Future guest star situations would be far more spread out, and I’m sure Sergio is right that it had to do with budget. Still, it could be very vexing in terms of storytelling. Sometimes, the appearance of Morland Holmes was so brief, amounting to a cameo, that I wondered if they told John Noble they would only pay him by the lines he uttered – and then gave him ten. The situation with Nelsan Ellis may have been partly aggravated by his condition, and then one in Season Six by the network’s indecision over the length and finality of the season itself. But the interweaving “in and out” of these guest stars, sometimes with nary a mention of them over one or two episodes despite the crucial situations they inspired, proved frustrating to me.
The season end here was the most devastating of them all, but at least it paved the way for the entrance of Morland Holmes, whose power over Sherlock had been teased out beautifully for the first three seasons. Also, I believe it’s in Rule 7 of Knox’s Decalogue that if a major character is a recovering drug addict, they must relapse in the middle of their series.
The one flaw I can level at the series as a whole is how the longer arcs were always apparently forgotten in the episodes which didn’t directly pertain to them — this becomes especially egregious in season 6, but it’s evident throughout, with no real sense of continuity within the seasons. A sprinkle here, a mention there, would have made a big difference, and it feels like that problem really started with Kitty…she’s in it, then she’s done and gone and — oh no! — we still have 12 episodes to fill.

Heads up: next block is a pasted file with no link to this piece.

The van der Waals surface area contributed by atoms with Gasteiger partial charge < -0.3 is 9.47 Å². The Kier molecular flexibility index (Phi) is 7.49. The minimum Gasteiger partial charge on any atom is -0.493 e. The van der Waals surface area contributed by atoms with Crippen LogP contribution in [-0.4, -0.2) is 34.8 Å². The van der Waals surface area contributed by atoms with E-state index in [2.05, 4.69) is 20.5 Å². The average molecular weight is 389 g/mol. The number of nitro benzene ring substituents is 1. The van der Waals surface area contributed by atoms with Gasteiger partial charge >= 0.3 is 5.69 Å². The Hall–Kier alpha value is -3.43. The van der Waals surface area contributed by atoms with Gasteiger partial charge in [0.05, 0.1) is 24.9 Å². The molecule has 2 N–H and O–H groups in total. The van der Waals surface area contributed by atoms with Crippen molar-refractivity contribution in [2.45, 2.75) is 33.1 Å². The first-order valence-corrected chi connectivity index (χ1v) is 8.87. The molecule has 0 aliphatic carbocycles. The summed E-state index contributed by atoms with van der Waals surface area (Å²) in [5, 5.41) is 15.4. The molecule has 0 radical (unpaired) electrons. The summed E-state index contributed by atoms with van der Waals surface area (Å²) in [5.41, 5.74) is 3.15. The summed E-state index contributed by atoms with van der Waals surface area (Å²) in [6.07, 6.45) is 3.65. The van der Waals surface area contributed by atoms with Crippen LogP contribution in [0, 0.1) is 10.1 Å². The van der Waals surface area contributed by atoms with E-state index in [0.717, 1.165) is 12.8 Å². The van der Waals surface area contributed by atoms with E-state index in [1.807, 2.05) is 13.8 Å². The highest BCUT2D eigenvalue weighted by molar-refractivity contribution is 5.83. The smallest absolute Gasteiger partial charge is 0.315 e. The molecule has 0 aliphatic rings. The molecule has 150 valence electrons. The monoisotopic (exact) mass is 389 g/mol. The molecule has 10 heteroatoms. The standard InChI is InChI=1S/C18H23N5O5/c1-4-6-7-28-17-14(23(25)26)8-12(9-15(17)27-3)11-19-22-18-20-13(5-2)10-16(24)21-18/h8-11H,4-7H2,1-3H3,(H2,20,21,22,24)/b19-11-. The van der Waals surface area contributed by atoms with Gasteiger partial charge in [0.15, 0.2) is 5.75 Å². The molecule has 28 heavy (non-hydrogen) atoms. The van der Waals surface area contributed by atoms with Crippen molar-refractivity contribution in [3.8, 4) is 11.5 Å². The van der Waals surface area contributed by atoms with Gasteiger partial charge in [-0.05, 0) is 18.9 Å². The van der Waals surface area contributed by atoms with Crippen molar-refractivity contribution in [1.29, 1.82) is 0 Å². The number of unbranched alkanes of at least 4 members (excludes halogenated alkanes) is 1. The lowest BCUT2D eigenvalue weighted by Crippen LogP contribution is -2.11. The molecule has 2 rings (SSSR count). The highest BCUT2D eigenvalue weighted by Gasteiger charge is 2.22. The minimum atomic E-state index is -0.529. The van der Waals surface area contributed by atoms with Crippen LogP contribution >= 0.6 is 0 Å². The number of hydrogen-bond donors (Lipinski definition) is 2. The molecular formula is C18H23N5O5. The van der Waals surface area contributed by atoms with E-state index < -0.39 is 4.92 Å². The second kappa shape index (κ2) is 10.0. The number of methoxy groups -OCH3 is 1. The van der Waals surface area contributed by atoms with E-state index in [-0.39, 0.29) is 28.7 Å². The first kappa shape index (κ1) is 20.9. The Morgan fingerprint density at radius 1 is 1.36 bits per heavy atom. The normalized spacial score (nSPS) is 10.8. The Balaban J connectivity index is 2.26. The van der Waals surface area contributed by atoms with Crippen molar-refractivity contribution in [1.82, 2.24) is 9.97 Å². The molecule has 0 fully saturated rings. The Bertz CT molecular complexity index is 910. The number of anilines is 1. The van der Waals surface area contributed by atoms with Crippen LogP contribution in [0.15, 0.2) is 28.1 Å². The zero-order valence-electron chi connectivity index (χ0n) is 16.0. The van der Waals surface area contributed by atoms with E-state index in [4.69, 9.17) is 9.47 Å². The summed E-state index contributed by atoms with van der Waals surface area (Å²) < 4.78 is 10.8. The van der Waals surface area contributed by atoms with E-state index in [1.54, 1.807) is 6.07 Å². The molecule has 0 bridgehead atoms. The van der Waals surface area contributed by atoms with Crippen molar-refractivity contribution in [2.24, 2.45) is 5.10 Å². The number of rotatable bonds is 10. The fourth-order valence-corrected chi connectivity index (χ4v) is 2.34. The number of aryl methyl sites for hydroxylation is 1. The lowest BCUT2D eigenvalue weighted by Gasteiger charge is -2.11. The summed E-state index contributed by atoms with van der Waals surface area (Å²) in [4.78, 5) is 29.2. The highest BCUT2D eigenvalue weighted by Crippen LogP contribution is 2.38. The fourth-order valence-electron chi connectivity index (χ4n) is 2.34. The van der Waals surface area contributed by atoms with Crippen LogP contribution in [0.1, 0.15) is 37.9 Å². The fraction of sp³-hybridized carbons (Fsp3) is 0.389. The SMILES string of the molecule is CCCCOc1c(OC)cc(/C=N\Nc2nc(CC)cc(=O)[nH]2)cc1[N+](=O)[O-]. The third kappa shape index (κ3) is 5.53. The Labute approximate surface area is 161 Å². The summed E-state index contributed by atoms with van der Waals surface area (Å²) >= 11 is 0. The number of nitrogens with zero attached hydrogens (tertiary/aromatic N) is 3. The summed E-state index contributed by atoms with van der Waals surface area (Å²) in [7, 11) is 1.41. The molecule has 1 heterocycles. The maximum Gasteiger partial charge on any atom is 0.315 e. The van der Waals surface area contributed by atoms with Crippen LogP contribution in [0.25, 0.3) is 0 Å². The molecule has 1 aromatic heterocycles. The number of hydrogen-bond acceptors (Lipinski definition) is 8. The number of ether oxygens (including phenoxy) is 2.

But, meh, the leads are so engaging and the plots so much fun that I’m willing to forgive a lot. The further I get from the denouement to the series the more brutal it strikes me as being, and that’s no mean feat. Though I still maintain that there’s a degree of ambiguity in those final stages which would have been better if removed. That, or I’m exceptionally dense and missed something.
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I know there are overarching plots in this show, but would it be possible for someone to just jump around to the best and skip the others? These sound great, but I don’t necessarily want to see every single episode of the show.
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As a general rule, you can take the episodes on their own. Sure, you’ll miss some continuity touches — the introduction of Everyone, the shifting relationship with Agent McNally — but any vaguely perceptive viewer will be able to fill in the blanks.
As much as possible I’ve tried to keep away from episodes that are the second part of the (rare_ two-parters the series does, so the recommendations I’ve made can be viewed in isolation, I’d say. And then, when you realise how good the show is, you can go back and fill in all the gaps 🙂
All right, thank you so much! I admit I did some some reading on the show after I posted that and gained some trepidation about it, but I’ll keep these posts in mind if I decide to give it a whirl.
Hey, Dark One!
My thoughts are a little different. Recently, a former drama student of mine guest starred on another CBS procedural called FBI. She played a spoiled rich woman who is kidnapped. I watched FBI for the first and only time so that I could watch her. Granted, the show looks like it is pretty bad, but I would say a quarter of it was devoted to the relationships between the series regulars, including some longer arcs that they must have been in the middle of. It was confusing and boring because I wasn’t invested in the characters.
Watch one of JJ’s recommended episodes by all means and see if this happens to you. I promise that Elementary is a better series than FBI and at least Holmes and Watson have a more famous relationship to build off of!
Congrats to your student!
And hah, true about Holmes and Watson. Thank you!